US State Department raises concerns over free speech in Turkey

US State Department raises concerns over free speech in Turkey

US State Department raises concerns over free speech in Turkey

Gül (R) and Dündar are seen as they wait for the court order.

The United States State department has raised concerns over freedom of expression in Turkey in a Nov. 27 statement on the arrest of daily Cumhuriyet editor-in-chief Can Dündar and the newspaper's Ankara bureau chief Erdem Gül.

“We are troubled by the pre-trial arrest yesterday of senior editors of the respected Turkish newspaper Cumhuriyet,” read the statement.

The investigation, criminal charges, and arrest raise serious concerns about the Turkish government’s commitment to the fundamental principle of media freedom,” it said.

The two journalists were arrested Nov. 26 on charges of collecting and revealing secret documents for espionage and supporting an armed terrorist organization (but not being a member) as the accusations were based on reports in Cumhuriyet regarding Syria-bound trucks sent by the National Intelligence Agency (MİT).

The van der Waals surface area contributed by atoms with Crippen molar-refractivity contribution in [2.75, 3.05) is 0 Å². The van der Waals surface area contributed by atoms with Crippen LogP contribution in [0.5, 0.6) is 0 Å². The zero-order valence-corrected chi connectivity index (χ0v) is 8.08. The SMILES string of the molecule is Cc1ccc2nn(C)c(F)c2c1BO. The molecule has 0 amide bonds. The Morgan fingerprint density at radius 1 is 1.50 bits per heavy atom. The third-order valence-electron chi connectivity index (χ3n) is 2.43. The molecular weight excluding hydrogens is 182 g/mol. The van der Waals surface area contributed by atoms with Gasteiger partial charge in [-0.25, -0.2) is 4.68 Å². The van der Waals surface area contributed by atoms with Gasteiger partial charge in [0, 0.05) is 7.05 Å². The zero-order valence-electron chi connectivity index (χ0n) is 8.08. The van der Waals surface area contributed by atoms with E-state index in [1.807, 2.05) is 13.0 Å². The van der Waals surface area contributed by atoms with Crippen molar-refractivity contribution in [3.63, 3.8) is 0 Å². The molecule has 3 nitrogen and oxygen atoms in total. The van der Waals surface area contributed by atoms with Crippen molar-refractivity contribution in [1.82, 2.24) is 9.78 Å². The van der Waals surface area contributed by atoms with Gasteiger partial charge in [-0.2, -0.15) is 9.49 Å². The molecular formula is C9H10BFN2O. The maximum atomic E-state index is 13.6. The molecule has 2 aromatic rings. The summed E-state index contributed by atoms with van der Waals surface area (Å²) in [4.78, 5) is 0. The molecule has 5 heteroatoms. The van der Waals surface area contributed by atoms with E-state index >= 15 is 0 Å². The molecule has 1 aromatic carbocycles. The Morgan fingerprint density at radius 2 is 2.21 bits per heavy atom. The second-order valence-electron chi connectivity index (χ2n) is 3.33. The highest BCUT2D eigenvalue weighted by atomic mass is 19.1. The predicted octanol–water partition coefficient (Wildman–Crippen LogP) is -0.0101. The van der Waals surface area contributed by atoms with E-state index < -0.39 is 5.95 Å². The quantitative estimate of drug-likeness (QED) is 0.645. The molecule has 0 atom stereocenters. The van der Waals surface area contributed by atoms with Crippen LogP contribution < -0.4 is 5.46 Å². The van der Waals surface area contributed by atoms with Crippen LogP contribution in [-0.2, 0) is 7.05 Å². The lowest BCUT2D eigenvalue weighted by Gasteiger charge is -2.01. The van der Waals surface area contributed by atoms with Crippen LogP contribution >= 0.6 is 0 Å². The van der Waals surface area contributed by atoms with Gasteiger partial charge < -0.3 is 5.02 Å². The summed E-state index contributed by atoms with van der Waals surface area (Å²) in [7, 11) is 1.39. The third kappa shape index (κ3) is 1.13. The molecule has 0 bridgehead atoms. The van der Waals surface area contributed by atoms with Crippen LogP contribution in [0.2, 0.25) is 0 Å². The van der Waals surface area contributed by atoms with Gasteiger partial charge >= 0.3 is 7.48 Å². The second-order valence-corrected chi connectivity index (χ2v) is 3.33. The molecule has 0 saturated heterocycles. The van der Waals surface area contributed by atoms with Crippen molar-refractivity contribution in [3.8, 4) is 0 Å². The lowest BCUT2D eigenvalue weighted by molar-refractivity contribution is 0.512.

Dündar and Gül denied the charges or any links to the Fethullahist Terrorist Organization (FETÖ), a term used by prosecutors to define the followers of Fethullah Gülen, a U.S.-based Islamic scholar, who have created a parallel structure within the state, according to the government.

“These events are only the latest in a series of judicial and law enforcement actions taken under questionable circumstances against Turkish media outlets critical of the government,” the U.S. State Department statement read.

“We call on Turkish authorities to ensure that all individuals and organizations – including but not limited to the media – are free to voice a full range of opinions and criticism, in accordance with Turkey’s constitutional guarantees of media freedom and freedom of expression. This will ultimately strengthen Turkey’s democracy,” it said.